Lily Noble is no longer just a day student at the Vaughn School...she now lives in the dormitory full-time and has access to her friends Auds and Jules, and her boyfriend Kells. Sophomore year will be her best if only she can get through living with her roommate Constance, who always has a runny nose and can't think for herself.
But then along comes Hazel....
Hazel is different. She doesn't subscribe to the "traditional" code of conduct at the Vaughn School simply because she's one of the "scholarship" students. She dresses differently, curses inappropriately, and smokes cigarettes whenever and wherever she pleases. Hazel bucks authority in class and doesn't participate in and with anyone or thing. And when Lils sees this, her curiosity begins.
When they first begin their friendship, Hazel lets Lils, or Lily, know exactly what she thinks of the BBG's, or the Burberry Bitch Girls, and their Tiffany bracelets and vacations in Vail, but she shares her gorp and their friendship continues little by little.
And with their friendship, Lily discovers a widening gap between her way of life as she knew it and the one she has with Hazel. She begins to see life a little differently, from her shallow friendships to her relationship with Kells (aka James) to what her mother aspires her to be. And Lily has a decision to make...continue down the footpath of the traditional Vaughn girl, or experience life and what it can hold outside of the safe zone.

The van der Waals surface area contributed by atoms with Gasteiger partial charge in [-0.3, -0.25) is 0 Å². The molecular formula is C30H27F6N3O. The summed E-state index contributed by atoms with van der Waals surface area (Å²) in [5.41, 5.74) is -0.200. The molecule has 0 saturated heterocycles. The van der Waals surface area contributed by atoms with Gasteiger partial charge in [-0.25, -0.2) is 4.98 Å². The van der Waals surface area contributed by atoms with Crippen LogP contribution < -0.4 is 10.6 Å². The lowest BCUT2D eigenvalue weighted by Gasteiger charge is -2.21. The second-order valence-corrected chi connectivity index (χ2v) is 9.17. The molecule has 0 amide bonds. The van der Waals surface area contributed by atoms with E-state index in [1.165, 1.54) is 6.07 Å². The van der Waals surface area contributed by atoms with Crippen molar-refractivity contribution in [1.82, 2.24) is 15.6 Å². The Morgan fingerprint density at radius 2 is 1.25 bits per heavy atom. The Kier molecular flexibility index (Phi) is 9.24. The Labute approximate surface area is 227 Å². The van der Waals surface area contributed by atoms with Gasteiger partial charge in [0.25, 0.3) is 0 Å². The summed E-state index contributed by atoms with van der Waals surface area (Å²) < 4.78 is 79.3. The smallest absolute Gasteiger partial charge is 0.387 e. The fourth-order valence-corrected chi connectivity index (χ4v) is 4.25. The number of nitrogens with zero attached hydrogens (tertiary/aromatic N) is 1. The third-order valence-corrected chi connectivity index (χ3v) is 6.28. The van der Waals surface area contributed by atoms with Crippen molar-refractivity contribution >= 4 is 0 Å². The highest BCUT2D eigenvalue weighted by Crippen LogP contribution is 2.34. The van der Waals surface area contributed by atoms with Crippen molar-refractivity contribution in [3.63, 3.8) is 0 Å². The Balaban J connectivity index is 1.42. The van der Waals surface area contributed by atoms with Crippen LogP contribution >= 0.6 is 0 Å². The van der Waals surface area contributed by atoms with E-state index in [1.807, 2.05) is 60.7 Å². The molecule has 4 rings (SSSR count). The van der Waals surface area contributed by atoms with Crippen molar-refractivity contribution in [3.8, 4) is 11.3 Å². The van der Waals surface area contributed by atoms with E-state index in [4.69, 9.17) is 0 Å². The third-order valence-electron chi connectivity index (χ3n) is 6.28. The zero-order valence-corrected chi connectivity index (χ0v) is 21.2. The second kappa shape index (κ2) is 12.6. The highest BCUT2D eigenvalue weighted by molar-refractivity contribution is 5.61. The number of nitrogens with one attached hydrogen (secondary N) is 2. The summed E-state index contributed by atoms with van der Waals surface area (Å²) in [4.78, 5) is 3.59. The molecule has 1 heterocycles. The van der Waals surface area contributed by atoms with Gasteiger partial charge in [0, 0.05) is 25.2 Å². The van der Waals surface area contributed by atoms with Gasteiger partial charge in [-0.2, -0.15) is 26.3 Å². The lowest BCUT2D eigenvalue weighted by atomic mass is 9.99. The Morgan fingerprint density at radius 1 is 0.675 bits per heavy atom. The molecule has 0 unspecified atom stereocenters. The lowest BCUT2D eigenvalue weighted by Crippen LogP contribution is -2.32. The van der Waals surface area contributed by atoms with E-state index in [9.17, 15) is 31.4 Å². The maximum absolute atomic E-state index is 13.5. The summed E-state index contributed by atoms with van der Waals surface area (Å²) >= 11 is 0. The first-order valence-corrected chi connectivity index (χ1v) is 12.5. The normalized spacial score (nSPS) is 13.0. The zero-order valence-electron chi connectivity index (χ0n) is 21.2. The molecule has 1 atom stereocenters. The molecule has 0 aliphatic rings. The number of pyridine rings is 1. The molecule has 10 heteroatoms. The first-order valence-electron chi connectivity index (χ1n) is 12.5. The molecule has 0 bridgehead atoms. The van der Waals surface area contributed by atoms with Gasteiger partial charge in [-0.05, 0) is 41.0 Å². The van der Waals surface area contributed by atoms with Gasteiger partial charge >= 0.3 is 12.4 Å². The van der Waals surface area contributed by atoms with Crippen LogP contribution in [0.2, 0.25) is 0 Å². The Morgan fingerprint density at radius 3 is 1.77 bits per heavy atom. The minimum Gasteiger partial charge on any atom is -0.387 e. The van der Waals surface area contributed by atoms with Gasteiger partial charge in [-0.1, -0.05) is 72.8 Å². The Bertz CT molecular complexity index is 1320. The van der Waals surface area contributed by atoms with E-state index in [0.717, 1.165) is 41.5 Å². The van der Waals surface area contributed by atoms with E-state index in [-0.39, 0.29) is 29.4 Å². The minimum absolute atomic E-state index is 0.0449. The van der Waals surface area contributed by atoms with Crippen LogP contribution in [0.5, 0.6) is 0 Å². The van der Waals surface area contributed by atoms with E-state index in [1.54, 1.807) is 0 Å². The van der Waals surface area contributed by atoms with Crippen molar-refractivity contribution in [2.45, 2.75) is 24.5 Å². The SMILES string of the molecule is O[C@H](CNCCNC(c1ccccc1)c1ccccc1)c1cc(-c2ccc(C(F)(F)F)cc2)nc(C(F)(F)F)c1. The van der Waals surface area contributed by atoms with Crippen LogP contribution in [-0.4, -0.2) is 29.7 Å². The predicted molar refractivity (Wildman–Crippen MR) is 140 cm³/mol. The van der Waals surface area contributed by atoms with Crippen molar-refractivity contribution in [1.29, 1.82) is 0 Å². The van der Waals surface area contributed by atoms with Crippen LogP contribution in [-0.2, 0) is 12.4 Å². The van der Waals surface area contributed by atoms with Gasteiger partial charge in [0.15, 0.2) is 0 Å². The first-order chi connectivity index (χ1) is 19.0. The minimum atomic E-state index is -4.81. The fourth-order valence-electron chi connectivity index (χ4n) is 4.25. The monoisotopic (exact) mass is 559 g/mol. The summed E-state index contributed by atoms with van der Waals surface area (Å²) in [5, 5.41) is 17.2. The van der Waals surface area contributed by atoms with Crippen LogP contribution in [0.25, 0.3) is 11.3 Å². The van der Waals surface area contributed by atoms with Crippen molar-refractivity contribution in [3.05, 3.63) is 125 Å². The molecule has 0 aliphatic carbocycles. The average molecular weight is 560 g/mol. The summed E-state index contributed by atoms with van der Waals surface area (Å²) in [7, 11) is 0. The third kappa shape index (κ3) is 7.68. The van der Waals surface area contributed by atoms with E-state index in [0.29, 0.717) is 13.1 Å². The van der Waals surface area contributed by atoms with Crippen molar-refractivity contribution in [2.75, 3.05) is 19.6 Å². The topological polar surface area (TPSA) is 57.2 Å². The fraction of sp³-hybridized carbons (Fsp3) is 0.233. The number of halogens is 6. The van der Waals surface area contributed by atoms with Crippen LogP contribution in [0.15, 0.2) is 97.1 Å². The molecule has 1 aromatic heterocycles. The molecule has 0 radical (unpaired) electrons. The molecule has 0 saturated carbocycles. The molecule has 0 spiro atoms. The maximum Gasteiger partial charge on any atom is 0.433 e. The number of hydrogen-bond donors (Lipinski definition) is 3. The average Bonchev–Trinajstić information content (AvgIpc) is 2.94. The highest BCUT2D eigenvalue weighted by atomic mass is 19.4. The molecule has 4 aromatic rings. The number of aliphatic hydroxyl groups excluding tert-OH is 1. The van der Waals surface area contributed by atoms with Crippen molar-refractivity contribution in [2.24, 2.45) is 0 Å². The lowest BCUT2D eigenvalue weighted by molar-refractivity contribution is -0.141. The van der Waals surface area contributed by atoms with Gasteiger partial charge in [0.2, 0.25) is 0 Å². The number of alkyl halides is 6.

Lily finds Hazel exasperating at times and wants desperately to know more about her life - where she grew up, who her parents are, and who is Duncan and Magnus? The secrets both girls are reluctant to share at first and the adventures they go through together, from defacing the school statue to relationships with guys, cements their bond. Through boxes of Hot Cherry Ropes, the girls are comfortable with each other and the social class they represent at school, although others are always looking to sabotage it. And as the year progresses, so do the changes both Hazel and Lily go through. Life can be different, but in the end it's about personal choices.
Kathe Koja combines a narrative about friendship and personal struggles with first-person viewpoints from people who orbit around Hazel and Lily without ever reaching into the core of their friendship. From this perspective, the reader gets not only an omniscient look at the main characters, but fully understands what each girl is going through individually as well as together. Although the length of her books are short, this is a beautifully crafted story that shows the meaning of true friendship and the maturity that happens to teens over a period of one year. Sophomores are not the same as juniors...something magical happens to them, and Koja catches this magic perfectly.
PS - I've already started my "list" to create a booktrailer for this one!! I'll be working on that this week : )